Overcoming Barriers To Better Health Can Make Seniors Part Of The Solution To Our Nation's Spiraling Health Care Costs

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(NAPSI)—An astounding 87 percent of Americans 65 and older have at least one chronic condition, and 67 percent have multiple chronic conditions, according to a 2004 report prepared by Partnership for Solutions. Baby boomers are aging into Medicare at a clip of 10,000 per day, which means that the number of Medicare beneficiaries with chronic diseases is set to skyrocket, putting an unprecedented strain on our health care system.

These startling statistics mean that, more than ever, seniors need to understand the connection between the sustainability of our health care system and their lifestyle choices.

“The U.S. spends more on the health of a 65-year-old than any other country in the world. Almost one-third of total health care expenditures in 2008, the last year for which we have data, were spent on care and treatment of the elderly,” said Reed V. Tuckson, M.D., executive vice president and chief of medical affairs, UnitedHealth Group, which serves more than 9 million members through its portfolio of Medicare plans. “Because the health of our seniors is important and we all have a stake in escalating health care costs, it’s essential that we work together to support each other in making healthy lifestyle choices.”

To help older adults feel empowered about their health, Dr. Tuckson authored “The Doctor in the Mirror,” which is based on the premise that much of our wellness is in our own hands. Dr. Tuckson says seniors can break down barriers to better health by making small lifestyle changes that can result in significant improvements:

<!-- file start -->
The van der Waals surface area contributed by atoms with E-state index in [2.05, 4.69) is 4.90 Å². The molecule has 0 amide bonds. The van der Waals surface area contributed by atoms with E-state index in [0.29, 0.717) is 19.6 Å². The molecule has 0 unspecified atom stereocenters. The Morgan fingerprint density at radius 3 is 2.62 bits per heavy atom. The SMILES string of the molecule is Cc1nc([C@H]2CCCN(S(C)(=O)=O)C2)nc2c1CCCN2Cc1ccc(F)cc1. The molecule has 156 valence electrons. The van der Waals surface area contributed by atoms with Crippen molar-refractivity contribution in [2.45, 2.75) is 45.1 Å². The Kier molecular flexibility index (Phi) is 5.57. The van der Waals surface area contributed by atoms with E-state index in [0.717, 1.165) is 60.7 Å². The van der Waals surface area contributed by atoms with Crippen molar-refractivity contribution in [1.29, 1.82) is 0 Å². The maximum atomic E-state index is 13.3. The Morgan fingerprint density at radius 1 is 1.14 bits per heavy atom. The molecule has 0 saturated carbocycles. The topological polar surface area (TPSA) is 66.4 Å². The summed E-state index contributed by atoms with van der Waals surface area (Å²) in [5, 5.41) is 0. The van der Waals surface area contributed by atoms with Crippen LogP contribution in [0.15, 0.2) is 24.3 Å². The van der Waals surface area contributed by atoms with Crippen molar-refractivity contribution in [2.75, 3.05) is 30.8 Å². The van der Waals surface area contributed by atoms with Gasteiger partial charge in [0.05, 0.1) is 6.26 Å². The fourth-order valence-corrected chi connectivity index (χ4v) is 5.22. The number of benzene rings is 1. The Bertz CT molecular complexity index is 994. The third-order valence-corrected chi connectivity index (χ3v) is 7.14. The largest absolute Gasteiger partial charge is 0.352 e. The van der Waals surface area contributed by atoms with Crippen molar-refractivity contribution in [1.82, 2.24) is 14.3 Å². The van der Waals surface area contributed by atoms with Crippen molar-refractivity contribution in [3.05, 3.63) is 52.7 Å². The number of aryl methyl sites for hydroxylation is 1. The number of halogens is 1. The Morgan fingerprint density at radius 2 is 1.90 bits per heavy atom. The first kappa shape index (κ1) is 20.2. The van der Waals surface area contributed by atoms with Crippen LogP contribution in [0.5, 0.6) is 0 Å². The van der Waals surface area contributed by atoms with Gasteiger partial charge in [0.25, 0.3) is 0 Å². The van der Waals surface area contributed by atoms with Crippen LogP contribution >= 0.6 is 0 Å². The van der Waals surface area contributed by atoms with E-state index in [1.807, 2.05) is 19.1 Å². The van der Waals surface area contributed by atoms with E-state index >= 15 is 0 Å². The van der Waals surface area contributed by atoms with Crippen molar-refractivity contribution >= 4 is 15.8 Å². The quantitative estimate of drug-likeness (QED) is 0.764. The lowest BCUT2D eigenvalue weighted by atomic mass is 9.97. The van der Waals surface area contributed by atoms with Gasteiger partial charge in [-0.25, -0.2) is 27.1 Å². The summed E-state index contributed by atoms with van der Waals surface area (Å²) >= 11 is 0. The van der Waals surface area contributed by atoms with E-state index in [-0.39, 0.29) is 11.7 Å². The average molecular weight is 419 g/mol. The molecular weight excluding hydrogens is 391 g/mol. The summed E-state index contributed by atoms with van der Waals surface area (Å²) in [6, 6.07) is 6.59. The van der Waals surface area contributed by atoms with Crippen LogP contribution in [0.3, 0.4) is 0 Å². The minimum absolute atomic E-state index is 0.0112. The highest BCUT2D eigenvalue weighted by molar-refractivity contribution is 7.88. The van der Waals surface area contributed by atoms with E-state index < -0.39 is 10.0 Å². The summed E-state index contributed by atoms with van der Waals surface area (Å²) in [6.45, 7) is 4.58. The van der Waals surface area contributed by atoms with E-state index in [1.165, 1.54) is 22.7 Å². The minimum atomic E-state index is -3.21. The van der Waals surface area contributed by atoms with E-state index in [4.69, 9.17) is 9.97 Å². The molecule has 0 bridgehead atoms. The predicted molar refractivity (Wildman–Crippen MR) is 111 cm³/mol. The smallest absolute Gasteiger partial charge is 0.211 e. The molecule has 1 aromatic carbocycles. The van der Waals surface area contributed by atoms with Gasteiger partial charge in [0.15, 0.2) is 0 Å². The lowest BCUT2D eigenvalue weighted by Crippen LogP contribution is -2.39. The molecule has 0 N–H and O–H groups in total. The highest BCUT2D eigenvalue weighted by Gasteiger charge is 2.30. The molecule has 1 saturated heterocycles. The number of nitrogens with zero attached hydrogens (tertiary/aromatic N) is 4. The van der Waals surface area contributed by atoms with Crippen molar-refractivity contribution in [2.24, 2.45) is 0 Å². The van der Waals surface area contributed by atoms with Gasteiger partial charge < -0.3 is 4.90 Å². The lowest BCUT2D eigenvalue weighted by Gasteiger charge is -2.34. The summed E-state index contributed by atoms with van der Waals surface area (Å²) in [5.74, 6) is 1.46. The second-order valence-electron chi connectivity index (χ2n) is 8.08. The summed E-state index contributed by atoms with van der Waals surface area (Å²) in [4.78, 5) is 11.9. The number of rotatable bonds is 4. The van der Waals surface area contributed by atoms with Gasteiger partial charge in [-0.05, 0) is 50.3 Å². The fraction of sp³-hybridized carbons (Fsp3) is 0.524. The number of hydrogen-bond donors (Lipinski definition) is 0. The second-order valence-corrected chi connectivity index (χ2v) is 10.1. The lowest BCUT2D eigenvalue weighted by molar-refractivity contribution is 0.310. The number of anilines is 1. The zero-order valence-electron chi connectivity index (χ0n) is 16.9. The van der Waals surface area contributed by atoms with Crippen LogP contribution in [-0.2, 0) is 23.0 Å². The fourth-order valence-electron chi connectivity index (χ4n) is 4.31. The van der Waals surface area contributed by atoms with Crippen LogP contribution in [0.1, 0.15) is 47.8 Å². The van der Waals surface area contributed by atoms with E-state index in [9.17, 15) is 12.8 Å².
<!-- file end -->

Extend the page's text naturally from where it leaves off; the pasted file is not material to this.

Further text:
• Take a permanent vacation from smoking. It’s never too late to quit—and people often see immediate health benefits once they do.

• Watch your weight. Start by calculating your body mass index (BMI). With your BMI in mind, develop a plan to help you lose weight or maintain a healthy weight.

• Have your blood pressure checked regularly. This “silent killer” usually has no outward symptoms but can increase the likelihood of cardiovascular disease−related death.

• Get active. Start with simple goals, such as elevating your heart rate 15 to 30 minutes per day. Then incorporate stretching, balance and strength exercises into your routine.

• Adopt a healthier diet. Choose foods that are low in cholesterol and sodium, including lean meats, fruits and vegetables, low-fat dairy and whole grains that contain plenty of fiber.

For more tips, strategies and resources designed to help older adults age with vitality, find “The Doctor in the Mirror” on or visit


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